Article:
Patient-Clinician Experience Schizophrenia





About 1% of the population are diagnosed with schizophrenia during their lifetime. Many people with schizophrenia living in high income countries benefit from continuous treatment and care (1). However, the treatment gap, the gap between the numbers of people with mental disorders and those receiving treatment is still high for people with schizophrenia, even in developed Western countries, where it has been estimated that between 15% and 50% of people with schizophrenia do not receive treatment (2).  However, even among those who receive some mental health care, the majority do not receive optimal care. Of particular concern is the high proportion, about 50% of people with schizophrenia who discontinue treatment after the first or second appointment and up to 70% during later stages of care, hindering their recovery (3,4).

The therapeutic relationship is crucial in the care process, especially for conditions that require long-term support for patients such as schizophrenia (5).  A positive experience of treatment and care is essential to establish a therapeutic relationship between people with schizophrenia and their care team. Such a positive care experience relies on trust and mutual understanding, requiring empathy, comprehensible information, good access and acceptable interventions, sustained over time.  Conversely, a negative care experience is a key marker of service failure and needs to be picked up by healthcare systems.

Patient experience in the literature is mostly measured by professionals such as psychiatrists and psychologists, applying rating scales designed and validated from a professional and social science framework perspective (5,6). Results mostly report satisfaction with care, although systematic assessments have only been conducted in countries with high investment in mental health. Reasons for low adherence are mostly attributed to patient characteristics (3,4). However, the experience of the care experience of people with mental health problems based on personal narratives is not so well explored. When available, such feedback tends to be more anecdotal, often reporting negative experiences that talk about misdiagnosis, over-prescribing, coercion, lack of information and no choice (7). Such patient experiences can be summarized as an intense feeling of disempowerment and the absence of patient centered care. Although such patient narratives are emotionally authentic and describe deeply personal experiences, there is a question whether such experiences as described by ‘mental health service survivors’ are representative, or specific only to a self-selected group of people who were highly vulnerable and failed by the system.

The discordance between the experience of many patients and the aims of mental health services, as expressed in mission statements and personal beliefs of care workers is striking and disconcerting.  It can be assumed that people working in mental health services aim to do good for the patients coming to them for help, so it is perplexing and disturbing that their interventions are perceived as so damaging and insensitive by some of the people with greatest needs. This is particularly so for people with schizophrenia, who are often very vulnerable, relying heavily on care and support.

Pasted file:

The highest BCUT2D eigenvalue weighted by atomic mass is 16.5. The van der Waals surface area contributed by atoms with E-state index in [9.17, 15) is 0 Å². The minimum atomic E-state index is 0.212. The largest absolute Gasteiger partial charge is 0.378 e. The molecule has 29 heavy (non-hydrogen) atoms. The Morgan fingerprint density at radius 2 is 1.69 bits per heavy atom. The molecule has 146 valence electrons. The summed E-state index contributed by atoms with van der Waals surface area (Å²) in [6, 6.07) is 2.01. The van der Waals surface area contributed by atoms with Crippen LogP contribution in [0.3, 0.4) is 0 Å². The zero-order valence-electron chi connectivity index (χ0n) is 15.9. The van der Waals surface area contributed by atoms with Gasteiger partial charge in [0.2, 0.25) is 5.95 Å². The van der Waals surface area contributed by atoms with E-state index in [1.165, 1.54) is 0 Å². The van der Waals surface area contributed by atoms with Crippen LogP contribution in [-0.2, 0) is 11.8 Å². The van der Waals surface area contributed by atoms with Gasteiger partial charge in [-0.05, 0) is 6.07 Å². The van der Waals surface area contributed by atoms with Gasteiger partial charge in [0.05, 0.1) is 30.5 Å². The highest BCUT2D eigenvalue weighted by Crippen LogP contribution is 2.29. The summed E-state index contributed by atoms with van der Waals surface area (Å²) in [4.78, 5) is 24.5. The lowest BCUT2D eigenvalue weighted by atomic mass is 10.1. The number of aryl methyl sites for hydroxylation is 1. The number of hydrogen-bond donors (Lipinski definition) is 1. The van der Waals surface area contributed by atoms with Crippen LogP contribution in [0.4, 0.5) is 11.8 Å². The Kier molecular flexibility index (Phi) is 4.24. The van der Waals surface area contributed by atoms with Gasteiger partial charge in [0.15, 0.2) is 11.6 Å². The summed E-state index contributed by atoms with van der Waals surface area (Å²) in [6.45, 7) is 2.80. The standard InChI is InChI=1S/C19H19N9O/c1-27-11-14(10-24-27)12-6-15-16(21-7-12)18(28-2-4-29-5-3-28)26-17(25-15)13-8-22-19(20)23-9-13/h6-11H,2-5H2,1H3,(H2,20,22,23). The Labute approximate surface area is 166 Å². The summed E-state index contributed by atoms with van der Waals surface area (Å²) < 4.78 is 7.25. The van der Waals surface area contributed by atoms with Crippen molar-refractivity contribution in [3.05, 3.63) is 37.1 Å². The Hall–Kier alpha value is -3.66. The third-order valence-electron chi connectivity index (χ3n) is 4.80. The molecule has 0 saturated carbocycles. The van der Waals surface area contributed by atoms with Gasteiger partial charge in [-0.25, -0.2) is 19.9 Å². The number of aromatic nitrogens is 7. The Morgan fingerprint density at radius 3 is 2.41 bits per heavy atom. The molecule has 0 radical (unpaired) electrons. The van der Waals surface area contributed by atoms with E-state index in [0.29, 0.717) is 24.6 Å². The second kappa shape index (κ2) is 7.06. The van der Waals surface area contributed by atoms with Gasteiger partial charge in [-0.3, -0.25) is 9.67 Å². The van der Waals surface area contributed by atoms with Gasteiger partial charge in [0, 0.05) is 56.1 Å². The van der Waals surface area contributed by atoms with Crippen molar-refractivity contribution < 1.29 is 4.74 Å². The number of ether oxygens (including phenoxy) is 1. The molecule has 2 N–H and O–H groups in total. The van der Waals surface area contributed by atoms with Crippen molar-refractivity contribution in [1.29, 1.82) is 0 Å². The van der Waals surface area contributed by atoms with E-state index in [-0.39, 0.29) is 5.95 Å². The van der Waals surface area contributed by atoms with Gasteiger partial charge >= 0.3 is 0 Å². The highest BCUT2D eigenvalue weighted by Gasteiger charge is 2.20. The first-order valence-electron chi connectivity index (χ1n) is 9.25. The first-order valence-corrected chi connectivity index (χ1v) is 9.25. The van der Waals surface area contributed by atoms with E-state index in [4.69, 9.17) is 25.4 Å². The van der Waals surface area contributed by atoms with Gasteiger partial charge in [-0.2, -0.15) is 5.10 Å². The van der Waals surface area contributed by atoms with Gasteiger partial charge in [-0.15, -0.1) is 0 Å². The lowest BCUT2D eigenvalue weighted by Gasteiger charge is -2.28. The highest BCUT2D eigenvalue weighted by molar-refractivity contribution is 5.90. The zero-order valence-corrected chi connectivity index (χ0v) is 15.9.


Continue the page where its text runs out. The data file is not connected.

Mental health care can only be effective if patients and mental health workers can develop trust that will reduce fear and enable the establishment of a therapeutic relationship. This will require an understanding of each other’s expectations, powers and limitations (8).  

Most research has been conducted from the perspective of either patients or clinicians. There has been very little systematic exploration of the experiences of patients with schizophrenia and clinicians and how these interact and develop throughout the care process. Mental health care would benefit from a better understanding of hopes and objectives, decision making processes, successes and frustrations from both the patient and the psychiatrist’s perspective of the care process, and actions that could prevent or reverse such negative experiences.    




GAMIAN in partnership with the EPA is proposing a project that will identify the care experience of both patients with schizophrenia and psychiatrists. The experiences will be brought together in a dialogue, leading to conclusions about desirable actions.  

The questions this process will raise include:

  • What have been good and what have been negative experiences?
  • Is the interaction between patients with schizophrenia and psychiatrists lacking a foundation of trust, leading to a cycle of disrespect, fear and coercion?
  • What interventions might have facilitated a positive process?
  • Does psychiatric care have the tools and resources to offer adequate care for many of its patients? Does their absence result in a demoralized workforce giving up hope?
  • Is there sufficient system support for the psychiatric workforce from sectors such as social care, housing and employment, limiting scope of interventions to medical care, enabling holistic care?
  • Has training and education prepared the mental health workforce adequately?
  • What interventions would support patients to gain optimal benefit from treatment and care?



A proposal developed by GAMIAN-Europe jointly with the European Psychiatric Association 

If you want to help GAMIAN-Europe, please donate by transfering your gift on the GAMIAN- Europe account


Related Blog Posts